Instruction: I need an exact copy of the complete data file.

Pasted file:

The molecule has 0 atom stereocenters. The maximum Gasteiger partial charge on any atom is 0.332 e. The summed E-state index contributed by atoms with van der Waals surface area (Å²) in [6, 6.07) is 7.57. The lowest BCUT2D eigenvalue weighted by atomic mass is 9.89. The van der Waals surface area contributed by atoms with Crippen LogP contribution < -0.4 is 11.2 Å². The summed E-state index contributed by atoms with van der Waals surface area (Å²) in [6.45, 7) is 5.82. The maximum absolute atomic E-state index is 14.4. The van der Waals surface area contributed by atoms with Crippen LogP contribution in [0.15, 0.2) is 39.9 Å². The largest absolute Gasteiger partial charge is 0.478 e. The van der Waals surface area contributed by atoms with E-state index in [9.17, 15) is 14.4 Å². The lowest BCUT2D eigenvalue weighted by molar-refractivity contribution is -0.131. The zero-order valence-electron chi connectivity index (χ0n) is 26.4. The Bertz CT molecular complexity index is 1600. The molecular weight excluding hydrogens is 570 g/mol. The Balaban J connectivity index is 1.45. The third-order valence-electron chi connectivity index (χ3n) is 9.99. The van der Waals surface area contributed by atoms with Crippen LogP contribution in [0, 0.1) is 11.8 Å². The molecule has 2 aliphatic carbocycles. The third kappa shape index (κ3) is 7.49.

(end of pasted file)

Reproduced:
The molecule has 0 atom stereocenters. The maximum Gasteiger partial charge on any atom is 0.332 e. The summed E-state index contributed by atoms with van der Waals surface area (Å²) in [6, 6.07) is 7.57. The lowest BCUT2D eigenvalue weighted by atomic mass is 9.89. The van der Waals surface area contributed by atoms with Crippen LogP contribution < -0.4 is 11.2 Å². The summed E-state index contributed by atoms with van der Waals surface area (Å²) in [6.45, 7) is 5.82. The maximum absolute atomic E-state index is 14.4. The van der Waals surface area contributed by atoms with Crippen LogP contribution in [0.15, 0.2) is 39.9 Å². The largest absolute Gasteiger partial charge is 0.478 e. The van der Waals surface area contributed by atoms with E-state index in [9.17, 15) is 14.4 Å². The lowest BCUT2D eigenvalue weighted by molar-refractivity contribution is -0.131. The zero-order valence-electron chi connectivity index (χ0n) is 26.4. The Bertz CT molecular complexity index is 1600. The molecular weight excluding hydrogens is 570 g/mol. The Balaban J connectivity index is 1.45. The third-order valence-electron chi connectivity index (χ3n) is 9.99. The van der Waals surface area contributed by atoms with Crippen LogP contribution in [0, 0.1) is 11.8 Å². The molecule has 2 aliphatic carbocycles. The third kappa shape index (κ3) is 7.49.